Apple Watch helps save Metro Detroit woman's life

Amy Satterfield was relaxing at home six months ago when her Apple Watch showed that her heart rate was high.

The 47-year-old owns Explore Yoga in Troy, is a yoga therapist, works out every day, and eats healthy, yet her watch said her resting heart rate was 126. A normal heart should be between 60-100 beats per minute.

Her husband is a first responder and was concerned, so they went to the hospital.

It turned out that a heart condition she'd had all her life with no problems, mitral valve prolapse, had suddenly become a big problem.

"Pretty quickly they admitted me, and as it turned out I was having heart failure," Satterfield said. "I thought I was overreacting, or my husband was overreacting. I guess I was under-reacting."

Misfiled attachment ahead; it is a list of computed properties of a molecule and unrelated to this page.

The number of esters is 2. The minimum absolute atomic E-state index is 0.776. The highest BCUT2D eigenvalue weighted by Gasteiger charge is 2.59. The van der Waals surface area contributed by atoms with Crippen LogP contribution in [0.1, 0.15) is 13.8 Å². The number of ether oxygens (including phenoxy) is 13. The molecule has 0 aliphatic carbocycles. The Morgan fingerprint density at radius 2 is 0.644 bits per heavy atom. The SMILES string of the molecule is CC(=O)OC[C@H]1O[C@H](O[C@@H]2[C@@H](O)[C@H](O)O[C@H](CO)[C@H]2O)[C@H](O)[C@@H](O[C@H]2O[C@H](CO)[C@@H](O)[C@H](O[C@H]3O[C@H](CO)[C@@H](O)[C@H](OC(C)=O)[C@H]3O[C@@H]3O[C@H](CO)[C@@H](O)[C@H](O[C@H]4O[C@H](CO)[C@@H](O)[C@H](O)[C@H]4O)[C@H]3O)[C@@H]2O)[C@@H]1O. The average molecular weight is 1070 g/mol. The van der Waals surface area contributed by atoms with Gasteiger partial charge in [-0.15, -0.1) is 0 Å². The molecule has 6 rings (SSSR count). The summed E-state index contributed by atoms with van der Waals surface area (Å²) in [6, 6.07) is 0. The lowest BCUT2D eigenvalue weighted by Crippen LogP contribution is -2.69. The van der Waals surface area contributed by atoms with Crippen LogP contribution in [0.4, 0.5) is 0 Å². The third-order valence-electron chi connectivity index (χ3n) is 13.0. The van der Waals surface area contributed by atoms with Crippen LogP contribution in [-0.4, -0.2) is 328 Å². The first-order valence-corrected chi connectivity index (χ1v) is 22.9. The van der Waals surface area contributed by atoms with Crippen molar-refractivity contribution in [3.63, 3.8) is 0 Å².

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She ended up needing open-heart surgery to have her heart valve repaired.

"Thank goodness for the Apple Watch because I felt fine," she said. "I wonder if it hadn't been for the Apple Watch, I might not even be here? If I wouldn't have woken up? I have no idea what would have happened at that point."

Dr. Monica Jiddou-Patros, an interventional cardiologist at Beaumont, said Apple Watches and other devices that monitor heart rates and health habits can not only help us get up, get moving, and get the exercise we need - but also notify us when something might be amiss.

"I think it does help kind of take control of your health and give you some insight and can obviously add a little anxiety if things change and we don't know why, but that's where  your doctors come into play and help figure that out," she said. "Sometimes when the heart rate is really fast it could be indicative of an arrhythmia. Sometimes people with heart failure may have a higher heart rate because the heart's trying to compensate for the function."